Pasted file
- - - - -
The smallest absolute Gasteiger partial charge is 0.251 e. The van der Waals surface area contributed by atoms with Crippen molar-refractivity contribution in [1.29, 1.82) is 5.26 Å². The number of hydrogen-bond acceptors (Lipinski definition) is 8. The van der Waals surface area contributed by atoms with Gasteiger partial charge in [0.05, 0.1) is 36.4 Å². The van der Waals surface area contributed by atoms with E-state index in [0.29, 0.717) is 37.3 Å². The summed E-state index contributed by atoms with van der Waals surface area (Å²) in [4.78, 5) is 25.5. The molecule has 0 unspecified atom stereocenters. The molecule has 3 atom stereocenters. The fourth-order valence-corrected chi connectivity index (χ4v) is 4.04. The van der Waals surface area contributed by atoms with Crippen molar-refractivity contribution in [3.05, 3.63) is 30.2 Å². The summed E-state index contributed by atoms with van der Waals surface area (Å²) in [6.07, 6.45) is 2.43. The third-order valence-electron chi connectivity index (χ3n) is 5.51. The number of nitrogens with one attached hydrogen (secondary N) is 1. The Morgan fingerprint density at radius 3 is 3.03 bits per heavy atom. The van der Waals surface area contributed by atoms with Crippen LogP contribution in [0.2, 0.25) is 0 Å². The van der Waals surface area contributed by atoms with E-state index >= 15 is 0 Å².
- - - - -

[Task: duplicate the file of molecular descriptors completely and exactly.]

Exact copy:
The smallest absolute Gasteiger partial charge is 0.251 e. The van der Waals surface area contributed by atoms with Crippen molar-refractivity contribution in [1.29, 1.82) is 5.26 Å². The number of hydrogen-bond acceptors (Lipinski definition) is 8. The van der Waals surface area contributed by atoms with Gasteiger partial charge in [0.05, 0.1) is 36.4 Å². The van der Waals surface area contributed by atoms with E-state index in [0.29, 0.717) is 37.3 Å². The summed E-state index contributed by atoms with van der Waals surface area (Å²) in [4.78, 5) is 25.5. The molecule has 0 unspecified atom stereocenters. The molecule has 3 atom stereocenters. The fourth-order valence-corrected chi connectivity index (χ4v) is 4.04. The van der Waals surface area contributed by atoms with Crippen molar-refractivity contribution in [3.05, 3.63) is 30.2 Å². The summed E-state index contributed by atoms with van der Waals surface area (Å²) in [6.07, 6.45) is 2.43. The third-order valence-electron chi connectivity index (χ3n) is 5.51. The number of nitrogens with one attached hydrogen (secondary N) is 1. The Morgan fingerprint density at radius 3 is 3.03 bits per heavy atom. The van der Waals surface area contributed by atoms with Crippen LogP contribution in [0.2, 0.25) is 0 Å². The van der Waals surface area contributed by atoms with E-state index >= 15 is 0 Å².